Night cravings: those sneaky walks to the freezer for midnight ice cream, and blaming it on sleepwalking in the morning.
Those sudden urges for comfort food just hours after eating dinner (you tell yourself you're just stocking up on energy for your early morning meeting) often don't let up until you give in.
Health coaches like myself like to do "craving hacks"—discovering the "why" beneath the craving so you can stop it. Physically, your body may be trying to tell you that it's lacking nutrients that you intentionally or unintentionally deprived it of during the day. Emotionally, night cravings occur to help us deal with feelings we don't want to feel, like loneliness or sadness or anxiety.
Take this five-step checklist to hack your cravings and cure them for good:
1. Check in with yourself about what you ate today.
There's no point in trying to avoid a craving if your body is actually starving. If you're craving ice cream (not just out of habit) you might need more protein or fat. If you're craving toast with butter, maybe you didn't eat enough whole grains or healthy fats during the day. If you didn't eat lunch at all, well, the craving is self-explanatory. The simplest and fastest way to cure night cravings is to eat "magic plate" meals every four hours. Magic plate means including a lean protein, healthy fats, green veggies, and a healthy carbohydrate such as sweet potatoes, whole grains or squashes.
2. Do a quick "how-do-I-feel?" scan.
Eating consistent healthy meals might cure physical cravings, but may not touch on emotional stresses, especially at night. It's late, you've got TV for company and are dreading work the next day. Chocolate ice cream is calling your name.
Pause. Check in with yourself. Ask yourself how you're feeling. Lonely? Sad? Angry? It may be that your craving is just a distraction. The best grilled cheese sandwich or chocolate chip cookie might ease emotional discomfort for a moment, but the guilt afterward will make you feel worse than you felt before you ate. Then you risk the cycling continuing with another snack. "Self-love" may sound trite or silly, but give it a chance. You deserve more than a crappy box of Oreos to feel happy.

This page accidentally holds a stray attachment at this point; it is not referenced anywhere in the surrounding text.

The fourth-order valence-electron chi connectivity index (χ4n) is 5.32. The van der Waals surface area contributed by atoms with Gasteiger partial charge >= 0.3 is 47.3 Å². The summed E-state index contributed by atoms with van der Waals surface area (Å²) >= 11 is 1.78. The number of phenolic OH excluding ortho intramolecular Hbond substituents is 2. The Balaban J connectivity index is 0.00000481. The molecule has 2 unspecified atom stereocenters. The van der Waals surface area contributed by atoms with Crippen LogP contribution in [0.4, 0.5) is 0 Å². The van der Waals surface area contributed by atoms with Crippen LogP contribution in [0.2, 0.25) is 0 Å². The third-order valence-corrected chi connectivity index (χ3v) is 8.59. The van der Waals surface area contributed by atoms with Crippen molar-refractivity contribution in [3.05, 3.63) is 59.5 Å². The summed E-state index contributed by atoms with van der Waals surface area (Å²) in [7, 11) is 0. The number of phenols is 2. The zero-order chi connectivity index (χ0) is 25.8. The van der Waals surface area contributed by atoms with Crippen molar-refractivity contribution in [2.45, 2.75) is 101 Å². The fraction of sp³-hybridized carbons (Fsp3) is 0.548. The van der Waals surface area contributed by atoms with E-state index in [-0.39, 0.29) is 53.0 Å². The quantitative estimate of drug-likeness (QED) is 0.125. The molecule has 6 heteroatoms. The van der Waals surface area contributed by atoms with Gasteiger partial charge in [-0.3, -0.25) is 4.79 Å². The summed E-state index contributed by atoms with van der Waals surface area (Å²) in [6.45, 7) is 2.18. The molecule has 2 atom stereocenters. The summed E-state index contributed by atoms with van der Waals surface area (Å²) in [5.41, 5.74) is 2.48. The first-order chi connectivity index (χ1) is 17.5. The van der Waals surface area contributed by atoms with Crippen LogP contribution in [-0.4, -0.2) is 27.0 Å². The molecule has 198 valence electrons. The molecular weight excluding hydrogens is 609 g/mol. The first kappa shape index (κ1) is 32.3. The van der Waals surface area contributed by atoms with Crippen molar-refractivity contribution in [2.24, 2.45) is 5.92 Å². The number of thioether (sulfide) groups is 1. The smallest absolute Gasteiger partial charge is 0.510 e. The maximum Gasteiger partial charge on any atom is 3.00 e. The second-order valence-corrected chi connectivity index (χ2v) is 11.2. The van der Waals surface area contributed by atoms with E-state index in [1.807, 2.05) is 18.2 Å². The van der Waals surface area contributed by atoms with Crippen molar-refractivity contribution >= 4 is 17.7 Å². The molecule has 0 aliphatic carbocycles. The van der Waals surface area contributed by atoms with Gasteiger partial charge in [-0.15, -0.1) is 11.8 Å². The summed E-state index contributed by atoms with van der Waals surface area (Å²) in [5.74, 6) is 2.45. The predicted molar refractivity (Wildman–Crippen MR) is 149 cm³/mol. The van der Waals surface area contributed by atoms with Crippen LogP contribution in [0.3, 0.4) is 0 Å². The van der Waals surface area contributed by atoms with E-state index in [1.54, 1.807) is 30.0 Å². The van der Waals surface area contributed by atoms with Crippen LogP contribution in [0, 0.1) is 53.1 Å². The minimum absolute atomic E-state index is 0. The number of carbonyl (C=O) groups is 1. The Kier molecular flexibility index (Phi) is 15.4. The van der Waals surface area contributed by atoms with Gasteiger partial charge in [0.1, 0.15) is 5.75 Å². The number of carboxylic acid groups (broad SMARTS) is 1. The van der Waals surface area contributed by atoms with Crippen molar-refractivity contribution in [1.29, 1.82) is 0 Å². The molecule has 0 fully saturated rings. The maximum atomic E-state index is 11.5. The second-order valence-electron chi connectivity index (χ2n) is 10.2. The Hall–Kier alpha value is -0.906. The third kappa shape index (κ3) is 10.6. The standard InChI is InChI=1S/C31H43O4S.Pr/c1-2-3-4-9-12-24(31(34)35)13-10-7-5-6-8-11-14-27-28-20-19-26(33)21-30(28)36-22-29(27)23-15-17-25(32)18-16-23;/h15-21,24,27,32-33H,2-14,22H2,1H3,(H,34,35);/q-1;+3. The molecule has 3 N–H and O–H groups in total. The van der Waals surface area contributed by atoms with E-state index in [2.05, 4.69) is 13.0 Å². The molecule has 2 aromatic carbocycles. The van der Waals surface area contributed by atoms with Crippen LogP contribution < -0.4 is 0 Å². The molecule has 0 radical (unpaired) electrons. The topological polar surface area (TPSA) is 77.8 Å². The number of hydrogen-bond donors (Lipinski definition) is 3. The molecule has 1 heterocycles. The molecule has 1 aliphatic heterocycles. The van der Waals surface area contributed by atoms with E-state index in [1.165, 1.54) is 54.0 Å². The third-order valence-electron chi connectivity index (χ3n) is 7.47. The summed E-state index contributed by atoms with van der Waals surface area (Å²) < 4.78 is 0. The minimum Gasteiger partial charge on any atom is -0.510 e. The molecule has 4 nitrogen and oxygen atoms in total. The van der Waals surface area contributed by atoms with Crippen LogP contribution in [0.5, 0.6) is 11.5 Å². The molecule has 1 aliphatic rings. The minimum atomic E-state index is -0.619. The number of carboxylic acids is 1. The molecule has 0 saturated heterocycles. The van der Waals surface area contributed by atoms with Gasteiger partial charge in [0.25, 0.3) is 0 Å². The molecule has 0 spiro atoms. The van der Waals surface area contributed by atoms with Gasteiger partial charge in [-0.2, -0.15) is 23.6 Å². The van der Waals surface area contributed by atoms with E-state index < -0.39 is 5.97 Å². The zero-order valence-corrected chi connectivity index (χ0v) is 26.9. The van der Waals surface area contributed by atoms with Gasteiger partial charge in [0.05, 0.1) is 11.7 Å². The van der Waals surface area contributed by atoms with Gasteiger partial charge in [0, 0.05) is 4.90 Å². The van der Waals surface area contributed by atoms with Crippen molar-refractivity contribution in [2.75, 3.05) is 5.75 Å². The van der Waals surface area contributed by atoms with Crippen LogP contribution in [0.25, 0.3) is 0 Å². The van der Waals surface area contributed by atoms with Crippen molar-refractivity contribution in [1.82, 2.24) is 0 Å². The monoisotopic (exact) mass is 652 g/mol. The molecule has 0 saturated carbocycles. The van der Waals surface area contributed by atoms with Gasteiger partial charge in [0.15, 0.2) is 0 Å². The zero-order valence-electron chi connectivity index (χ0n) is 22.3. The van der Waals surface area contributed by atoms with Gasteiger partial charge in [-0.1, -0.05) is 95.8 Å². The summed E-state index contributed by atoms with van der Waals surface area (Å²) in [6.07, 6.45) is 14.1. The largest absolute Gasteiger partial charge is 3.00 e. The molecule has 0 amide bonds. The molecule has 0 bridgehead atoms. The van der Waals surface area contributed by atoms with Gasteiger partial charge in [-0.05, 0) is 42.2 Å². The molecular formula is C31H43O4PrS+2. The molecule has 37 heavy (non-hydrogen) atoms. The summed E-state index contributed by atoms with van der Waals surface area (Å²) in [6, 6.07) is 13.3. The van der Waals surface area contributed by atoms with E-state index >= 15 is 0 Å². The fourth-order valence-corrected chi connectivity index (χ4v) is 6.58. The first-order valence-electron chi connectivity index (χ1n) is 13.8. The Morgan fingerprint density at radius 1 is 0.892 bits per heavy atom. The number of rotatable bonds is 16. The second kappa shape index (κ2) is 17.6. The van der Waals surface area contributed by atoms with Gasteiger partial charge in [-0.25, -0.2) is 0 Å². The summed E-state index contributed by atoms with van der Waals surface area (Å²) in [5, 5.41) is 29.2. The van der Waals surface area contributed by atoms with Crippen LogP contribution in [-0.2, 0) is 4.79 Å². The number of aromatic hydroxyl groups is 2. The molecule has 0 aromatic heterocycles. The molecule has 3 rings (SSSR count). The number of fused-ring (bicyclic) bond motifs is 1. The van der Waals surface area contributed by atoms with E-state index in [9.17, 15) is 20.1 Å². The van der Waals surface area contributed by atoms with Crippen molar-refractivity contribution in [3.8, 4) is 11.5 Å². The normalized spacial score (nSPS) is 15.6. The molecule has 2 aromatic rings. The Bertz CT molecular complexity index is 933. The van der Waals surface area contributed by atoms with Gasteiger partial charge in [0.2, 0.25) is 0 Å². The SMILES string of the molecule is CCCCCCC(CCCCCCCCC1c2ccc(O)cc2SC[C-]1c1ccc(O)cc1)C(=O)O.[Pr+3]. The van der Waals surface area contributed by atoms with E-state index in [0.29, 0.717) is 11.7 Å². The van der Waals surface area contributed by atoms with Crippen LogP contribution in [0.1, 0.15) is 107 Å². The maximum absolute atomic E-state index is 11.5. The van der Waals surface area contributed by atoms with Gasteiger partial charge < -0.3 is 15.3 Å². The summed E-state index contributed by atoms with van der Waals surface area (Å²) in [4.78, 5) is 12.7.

3. Do something nourishing instead.
Eating late at night weighs heavily on your digestive system, leading to a restless sleep. It also disrupts your body's ability to detoxify, leaving you tired and listless the next morning. Give yourself a facial or take a bubble bath to wind down for the evening and relax your mind. Do some light reading, listen to music, try therapeutic coloring—nourishing your mind is just as important as nourishing your appetite. You may find that your craving was simply restlessness or boredom.
4. Upgrade your night craving food.
If you've done steps 1, 2, and 3 and you're still craving something, upgrade your choice of snack. If you're eating, you should be eating the healthiest, highest-quality version of the food you're craving. If it's pizza, try an alternative gluten-free crust with organic veggies, meats, and cheese. If you're dying for a fruit pie with whipped cream, try an organic baked apple with a sprinkle of cinnamon and a dollop of Greek yogurt instead. If your sweet tooth begs for candy, try a couple of dates or dried apricots. If you're craving ice cream, eat the non-GMO, organic version that's made with coconut milk instead of dairy. Your body will naturally respond to the healthier alternative by feeling more satisfied, and your mind can be at ease as well.
5. Eat your night craving food mindfully.
If it's 3 a.m. and you can't sleep because your craving has taken over your life, then we recommend thinking about a different way to approach your object of attraction—that last chocolate brownie, for instance.
Instead of grabbing it out the fridge, shoving it in your mouth and swallowing it whole with little recollection of how it tasted or what it even was, approach your brownie mindfully. This means paying attention to the appearance and smell of the brownie. Respect your treat by placing it on your favorite plate and sitting down to eat it. Chew slowly, savoring every bite. Pay attention to how the flavor shifts and becomes more complex the more you chew. Breathe between bites. This kind of mindful eating will satisfy your craving more than the brownie itself.